Date on Master's Thesis/Doctoral Dissertation


Document Type

Doctoral Dissertation

Degree Name

Ph. D.


Computer Engineering and Computer Science

Degree Program

Computer Science and Engineering, PhD

Committee Chair

Frigui, Hichem

Committee Co-Chair (if applicable)

Amini, Amir

Committee Member

Amini, Amir

Committee Member

Park, Juw Woo

Committee Member

Altiparmak, Nihat

Committee Member

Nasraoui, Olfa

Author's Keywords

CT; CAD; lung nodules diagnosis; MIL; CNN; GLCM; MIL-CNN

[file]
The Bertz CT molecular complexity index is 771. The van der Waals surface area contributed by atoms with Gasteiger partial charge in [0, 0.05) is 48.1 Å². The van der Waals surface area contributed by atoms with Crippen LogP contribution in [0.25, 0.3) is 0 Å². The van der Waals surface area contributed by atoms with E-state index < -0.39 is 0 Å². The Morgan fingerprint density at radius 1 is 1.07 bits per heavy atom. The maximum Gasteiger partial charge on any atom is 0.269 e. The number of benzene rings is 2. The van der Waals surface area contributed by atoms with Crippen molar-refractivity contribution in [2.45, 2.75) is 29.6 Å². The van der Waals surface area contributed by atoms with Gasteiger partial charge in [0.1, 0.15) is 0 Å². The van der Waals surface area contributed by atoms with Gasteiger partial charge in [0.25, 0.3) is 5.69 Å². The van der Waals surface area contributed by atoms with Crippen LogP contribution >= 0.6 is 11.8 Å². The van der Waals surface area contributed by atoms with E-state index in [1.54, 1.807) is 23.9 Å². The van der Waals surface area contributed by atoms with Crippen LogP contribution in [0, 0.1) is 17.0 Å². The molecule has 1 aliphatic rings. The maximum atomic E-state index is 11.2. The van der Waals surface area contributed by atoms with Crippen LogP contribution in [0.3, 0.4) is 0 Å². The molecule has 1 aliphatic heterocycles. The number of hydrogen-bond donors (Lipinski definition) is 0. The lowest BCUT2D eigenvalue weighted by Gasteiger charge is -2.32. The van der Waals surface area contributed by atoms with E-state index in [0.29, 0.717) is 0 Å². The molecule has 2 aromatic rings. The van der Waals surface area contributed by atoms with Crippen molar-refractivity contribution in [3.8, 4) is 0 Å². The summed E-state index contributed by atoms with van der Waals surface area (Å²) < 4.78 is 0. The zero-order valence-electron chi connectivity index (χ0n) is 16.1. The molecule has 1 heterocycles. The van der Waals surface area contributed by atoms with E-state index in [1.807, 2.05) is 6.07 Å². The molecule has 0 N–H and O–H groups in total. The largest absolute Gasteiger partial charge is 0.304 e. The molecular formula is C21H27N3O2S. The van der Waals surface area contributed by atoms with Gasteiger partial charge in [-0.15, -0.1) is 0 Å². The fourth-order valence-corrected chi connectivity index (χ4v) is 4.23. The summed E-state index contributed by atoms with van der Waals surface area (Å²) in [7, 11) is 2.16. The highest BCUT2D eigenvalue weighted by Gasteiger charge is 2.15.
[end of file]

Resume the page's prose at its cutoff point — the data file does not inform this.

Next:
Computer Aided Diagnosis (CAD) systems for lung nodules diagnosis aim to classify nodules into benign or malignant based on images obtained from diverse imaging modalities such as Computer Tomography (CT). Automated CAD systems are important in medical domain applications as they assist radiologists in the time-consuming and labor-intensive diagnosis process. However, most available methods require a large collection of nodules that are segmented and annotated by radiologists. This process is labor-intensive and hard to scale to very large datasets. More recently, some CAD systems that are based on deep learning have emerged. These algorithms do not require the nodules to be segmented, and radiologists need to only provide the center of mass of each nodule. The training image patches are then extracted from volumes of fixed-sized centered at the provided nodule's center. However, since the size of nodules can vary significantly, one fixed size volume may not represent all nodules effectively. This thesis proposes a Multiple Instance Learning (MIL) approach to address the above limitations. In MIL, each nodule is represented by a nested sequence of volumes centered at the identified center of the nodule. We extract one feature vector from each volume. The set of features for each nodule are combined and represented by a bag. Next, we investigate and adapt some existing algorithms and develop new ones for this application. We start by applying benchmark MIL algorithms to traditional Gray Level Co-occurrence Matrix (GLCM) engineered features. Then, we design and train simple Convolutional Neural Networks (CNNs) to learn and extract features that characterize lung nodules. These extracted features are then fed to a benchmark MIL algorithm to learn a classification model. Finally, we develop new algorithms (MIL-CNN) that combine feature learning and multiple instance classification in a single network. These algorithms generalize the CNN architecture to multiple instance data. We design and report the results of three experiments applied on both generative (GLCM) and learned (CNN) features using two datasets (The Lung Image Database Consortium and Image Database Resource Initiative (LIDC-IDRI) \cite{armato2011lung} and the National Lung Screening Trial (NLST) \cite{national2011reduced}). Two of these experiments perform five-fold cross-validations on the same dataset (NLST or LIDC). The third experiment trains the algorithms on one collection (NLST dataset) and tests it on the other (LIDC dataset). We designed our experiments to compare the different features, compare MIL versus Single Instance Learning (SIL) where a single feature vector represents a nodule, and compare our proposed end-to-end MIL approaches to existing benchmark MIL methods. We demonstrate that our proposed MIL-CNN frameworks are more accurate for the lung nodules diagnosis task. We also show that MIL representation achieves better results than SIL applied on the ground truth region of each nodule.